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|The Chronicles of Riddick
|R E V I E W B Y R I C H C L I N E
dir-scr David Twohy
with Vin Diesel, Colm Feore, Karl Urban, Judi Dench, Thandie Newton, Linus Roache, Alexa Davalos, Keith David, Nick Chinlund, Yorick van Wageningen, Kim Hawthorne, Alexis Llewellyn
release US 11.Jun.04, UK 27.Aug.04
Temple of doom: Newton, Diesel and Roache
You can understand Twohy's desire to go a different direction for this follow-up to his sci-fi horror gem PITCH BLACK, but in throwing out wit and intelligence for mindless action, he ends up with a noisy, chaotic, over-serious mess.
Five years after surviving a horrific night with those flying bat-scorpion things, Riddick (Diesel) is on the run from a tenacious mercenary (Chinlund) trying to claim a large reward. His latest escape takes him to the peaceful multi-cultural planet Helion (home of the other Pitch Black survivor David), which is currently being invaded by the Necromongers, galactic crusaders who demand you convert to their "underverse" religion or die. To save Helion--and the galaxy--Riddick must learn more about who he is, fulfil a prophecy, and escape from the underground prison on the molten-lava planet Crematoria.
Yeah, OK. There's a lot of plot and silly names for people and places, but that's not the problem; the film fails because the complex chaos masks an underlying stupidity. Twohy and Diesel take this all so seriously that it's impossible to enjoy. The dialog is grunted spasmodically, the characters are all moody rebels, the stunts defy any sense of reason and everything is so overwrought that we just give up.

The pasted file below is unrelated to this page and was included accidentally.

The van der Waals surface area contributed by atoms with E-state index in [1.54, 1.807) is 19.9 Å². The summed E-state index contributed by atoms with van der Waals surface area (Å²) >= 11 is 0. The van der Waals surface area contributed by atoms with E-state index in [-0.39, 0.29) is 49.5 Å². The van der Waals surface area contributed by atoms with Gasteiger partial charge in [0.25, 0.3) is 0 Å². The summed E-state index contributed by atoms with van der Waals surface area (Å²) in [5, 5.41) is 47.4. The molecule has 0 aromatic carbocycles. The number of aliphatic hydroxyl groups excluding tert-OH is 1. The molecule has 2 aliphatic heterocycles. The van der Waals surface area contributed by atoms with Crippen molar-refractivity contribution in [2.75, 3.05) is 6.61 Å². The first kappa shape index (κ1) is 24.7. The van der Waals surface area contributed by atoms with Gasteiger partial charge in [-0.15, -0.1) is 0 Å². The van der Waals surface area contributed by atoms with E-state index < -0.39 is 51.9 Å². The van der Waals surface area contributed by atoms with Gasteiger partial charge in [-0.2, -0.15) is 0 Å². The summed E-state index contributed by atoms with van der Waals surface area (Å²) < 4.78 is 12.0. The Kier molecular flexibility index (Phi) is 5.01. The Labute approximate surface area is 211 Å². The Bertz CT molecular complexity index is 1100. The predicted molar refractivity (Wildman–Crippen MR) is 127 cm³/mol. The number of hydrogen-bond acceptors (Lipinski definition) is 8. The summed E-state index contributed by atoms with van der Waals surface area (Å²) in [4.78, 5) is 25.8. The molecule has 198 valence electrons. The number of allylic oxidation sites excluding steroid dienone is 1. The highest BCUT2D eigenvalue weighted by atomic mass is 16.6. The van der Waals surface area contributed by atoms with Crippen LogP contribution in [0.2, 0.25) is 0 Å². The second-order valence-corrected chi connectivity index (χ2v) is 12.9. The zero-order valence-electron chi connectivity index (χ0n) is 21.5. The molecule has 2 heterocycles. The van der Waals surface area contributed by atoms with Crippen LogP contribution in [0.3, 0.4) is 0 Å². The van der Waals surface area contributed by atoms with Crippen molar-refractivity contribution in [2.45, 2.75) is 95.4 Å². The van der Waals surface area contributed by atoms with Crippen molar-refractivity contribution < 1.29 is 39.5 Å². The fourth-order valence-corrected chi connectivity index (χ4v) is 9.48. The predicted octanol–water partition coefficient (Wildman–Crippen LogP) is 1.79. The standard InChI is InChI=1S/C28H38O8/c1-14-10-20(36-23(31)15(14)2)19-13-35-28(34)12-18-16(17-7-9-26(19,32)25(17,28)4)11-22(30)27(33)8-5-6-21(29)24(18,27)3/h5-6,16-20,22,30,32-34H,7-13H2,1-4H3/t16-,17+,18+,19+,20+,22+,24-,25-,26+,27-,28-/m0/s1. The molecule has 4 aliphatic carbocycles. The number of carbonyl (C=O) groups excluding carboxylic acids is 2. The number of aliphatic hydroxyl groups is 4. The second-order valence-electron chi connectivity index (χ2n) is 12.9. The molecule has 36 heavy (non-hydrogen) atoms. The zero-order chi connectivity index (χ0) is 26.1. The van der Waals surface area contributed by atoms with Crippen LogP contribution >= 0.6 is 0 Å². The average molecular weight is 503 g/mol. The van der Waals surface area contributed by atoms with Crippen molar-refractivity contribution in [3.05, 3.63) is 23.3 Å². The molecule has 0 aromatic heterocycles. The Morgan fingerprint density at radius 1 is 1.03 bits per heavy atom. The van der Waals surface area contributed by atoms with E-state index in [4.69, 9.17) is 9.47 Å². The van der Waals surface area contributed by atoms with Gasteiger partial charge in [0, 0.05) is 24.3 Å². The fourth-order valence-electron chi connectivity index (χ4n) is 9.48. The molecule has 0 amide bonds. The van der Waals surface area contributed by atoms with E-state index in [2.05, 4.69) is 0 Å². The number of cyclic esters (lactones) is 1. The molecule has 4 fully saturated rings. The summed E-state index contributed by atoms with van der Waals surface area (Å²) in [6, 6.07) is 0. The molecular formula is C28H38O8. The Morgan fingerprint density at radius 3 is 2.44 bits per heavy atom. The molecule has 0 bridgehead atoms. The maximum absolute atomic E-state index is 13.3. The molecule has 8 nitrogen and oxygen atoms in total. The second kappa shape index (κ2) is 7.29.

That said, the cast is quite good in a laughably pretentious way. Diesel is always fun to watch, although the word "fun" seems to be missing from his vocabulary at the moment. And what the rest of these fine actors are doing in this overexcited action movie is anyone's guess: Dench's whispy Elemental provides fatalistic pronouncements, Feore's frenetic leader ("a holy half-dead who has seen the underverse!") is just power-mad, Newton's femme fatale vamps it up, Urban's brooding warrior simmers with dark ambition, Roache's high priest offers one small surprise, and so on.
What's left amid the cacophony of incomprehensible battles and stunt sequences is a chance to giggle at the silly names, unintentionally hilarious lines of dialog, and camp sets and costumes. Let's face it: With all the vicious violence, we need a whiff of honest wit. Without it, the film is as corny, bombastic and soul-destroying as the Necromongers themselves.
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